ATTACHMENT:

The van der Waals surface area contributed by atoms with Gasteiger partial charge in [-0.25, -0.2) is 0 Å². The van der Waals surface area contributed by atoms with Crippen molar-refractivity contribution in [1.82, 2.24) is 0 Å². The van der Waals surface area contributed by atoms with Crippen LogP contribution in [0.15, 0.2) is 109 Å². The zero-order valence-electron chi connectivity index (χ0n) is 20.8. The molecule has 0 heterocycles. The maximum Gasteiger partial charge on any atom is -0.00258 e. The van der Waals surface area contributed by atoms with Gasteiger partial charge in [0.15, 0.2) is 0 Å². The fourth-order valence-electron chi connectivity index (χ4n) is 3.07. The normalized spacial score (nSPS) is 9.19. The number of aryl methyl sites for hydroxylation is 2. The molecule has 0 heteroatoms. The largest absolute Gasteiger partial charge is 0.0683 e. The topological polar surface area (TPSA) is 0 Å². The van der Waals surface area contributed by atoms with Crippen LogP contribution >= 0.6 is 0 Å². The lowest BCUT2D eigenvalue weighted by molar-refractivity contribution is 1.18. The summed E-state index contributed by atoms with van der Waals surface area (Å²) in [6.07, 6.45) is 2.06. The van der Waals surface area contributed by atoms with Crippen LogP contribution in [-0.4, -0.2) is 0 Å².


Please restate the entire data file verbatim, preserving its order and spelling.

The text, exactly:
The van der Waals surface area contributed by atoms with Gasteiger partial charge in [-0.25, -0.2) is 0 Å². The van der Waals surface area contributed by atoms with Crippen molar-refractivity contribution in [1.82, 2.24) is 0 Å². The van der Waals surface area contributed by atoms with Crippen LogP contribution in [0.15, 0.2) is 109 Å². The zero-order valence-electron chi connectivity index (χ0n) is 20.8. The molecule has 0 heterocycles. The maximum Gasteiger partial charge on any atom is -0.00258 e. The van der Waals surface area contributed by atoms with Gasteiger partial charge in [0.15, 0.2) is 0 Å². The fourth-order valence-electron chi connectivity index (χ4n) is 3.07. The normalized spacial score (nSPS) is 9.19. The number of aryl methyl sites for hydroxylation is 2. The molecule has 0 heteroatoms. The largest absolute Gasteiger partial charge is 0.0683 e. The topological polar surface area (TPSA) is 0 Å². The van der Waals surface area contributed by atoms with Crippen LogP contribution >= 0.6 is 0 Å². The lowest BCUT2D eigenvalue weighted by molar-refractivity contribution is 1.18. The summed E-state index contributed by atoms with van der Waals surface area (Å²) in [6.07, 6.45) is 2.06. The van der Waals surface area contributed by atoms with Crippen LogP contribution in [-0.4, -0.2) is 0 Å².